Look for like-minded individuals and groups across the country representing various segments, e.g. youths, professionals, religious sector, trade unions, academics, teachers, farmers, fishers. Establish initial links with the idea of forming a Collective of Concerned Citizens with the aim of fielding high profile candidates in selected electorates at the next election. Form a national Council of such citizens to steer the process with sub committees as necessary. Establish Provincial Councils of concerned citizens for the same purpose. Look for the possibility of forming a new political party if this is a means to mount a formidable campaign.
The example from Australia can yield results in a hung parliament where both major political parties or coalitions win equal number of seats and give the independents a role in governance. This strategy alone may not be not suitable for Sri Lanka’s context. But the idea is. It is time to move beyond just criticism in multiple forms, social media etc. Time for action is looming in the horizon. Failure to do so can cost the present and future generations a golden opportunity to change the political culture so embedded in the national psyche and subverting the national interest over personal interest.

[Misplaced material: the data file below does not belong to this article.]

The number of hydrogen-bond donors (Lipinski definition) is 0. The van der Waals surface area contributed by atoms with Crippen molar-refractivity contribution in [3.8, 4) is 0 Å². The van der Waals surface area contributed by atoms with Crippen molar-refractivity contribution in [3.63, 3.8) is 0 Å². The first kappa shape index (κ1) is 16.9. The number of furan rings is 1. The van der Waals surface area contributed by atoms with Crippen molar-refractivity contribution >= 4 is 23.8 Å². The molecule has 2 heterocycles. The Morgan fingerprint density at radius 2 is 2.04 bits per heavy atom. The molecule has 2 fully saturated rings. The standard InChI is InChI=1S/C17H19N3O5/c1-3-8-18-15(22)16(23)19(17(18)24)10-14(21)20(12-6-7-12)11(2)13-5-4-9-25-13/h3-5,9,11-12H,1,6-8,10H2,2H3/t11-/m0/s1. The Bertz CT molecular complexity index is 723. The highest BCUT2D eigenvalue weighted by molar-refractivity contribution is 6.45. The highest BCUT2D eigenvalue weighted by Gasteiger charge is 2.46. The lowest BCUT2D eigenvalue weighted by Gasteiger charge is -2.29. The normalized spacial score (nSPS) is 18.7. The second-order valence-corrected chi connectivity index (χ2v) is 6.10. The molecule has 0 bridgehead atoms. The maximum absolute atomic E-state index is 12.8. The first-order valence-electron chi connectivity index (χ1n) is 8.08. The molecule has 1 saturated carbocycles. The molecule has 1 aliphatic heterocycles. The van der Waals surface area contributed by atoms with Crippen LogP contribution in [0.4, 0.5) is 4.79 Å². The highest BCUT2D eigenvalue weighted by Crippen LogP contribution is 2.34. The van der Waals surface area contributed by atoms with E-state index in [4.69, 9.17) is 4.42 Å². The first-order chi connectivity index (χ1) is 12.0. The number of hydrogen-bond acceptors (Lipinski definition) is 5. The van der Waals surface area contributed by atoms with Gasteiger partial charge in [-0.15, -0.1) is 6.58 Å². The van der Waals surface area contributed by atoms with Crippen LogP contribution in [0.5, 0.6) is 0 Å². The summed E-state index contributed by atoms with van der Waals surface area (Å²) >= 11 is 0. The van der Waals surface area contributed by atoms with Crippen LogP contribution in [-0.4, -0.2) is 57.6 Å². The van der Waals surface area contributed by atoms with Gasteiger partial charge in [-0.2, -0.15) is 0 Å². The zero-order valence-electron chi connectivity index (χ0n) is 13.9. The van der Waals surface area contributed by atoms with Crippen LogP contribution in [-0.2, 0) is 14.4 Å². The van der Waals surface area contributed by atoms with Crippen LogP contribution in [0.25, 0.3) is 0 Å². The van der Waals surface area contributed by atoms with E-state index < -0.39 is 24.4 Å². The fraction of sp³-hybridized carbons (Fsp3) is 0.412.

Eliminating the fear of politicians is also a first step. I know many well-intentioned individuals do not want to enter this field for fear of reprisals from established politicians and those who surround them. Established politicians usually nurture a set of bureaucrats, security personnel, technocrats, lawyers etc. to promote their agenda at all costs. Some even are supposed to have close links with underworld figures. Thus, some politicians become monsters in the minds of the general public instead of those who listen and act on electors’ behalf. This is a significance hindrance to civic action in national or a micro scale. While parties like the JVP have strategies to deal with intimidation and bullying, hidden violence etc. from those who have much to lose from political contenders, a new outfit may take some time to prepare for national elections while attending to all these aspects. But someone has to start somewhere rather than making isolated comments before the cameras or writing to newspapers. Big things start small. I am aware of various groups and individuals in the country who are concerned about the state of play under so-called Yahapalanaya and the previous regimes. They need to heed this call to action now. It is your democratic right.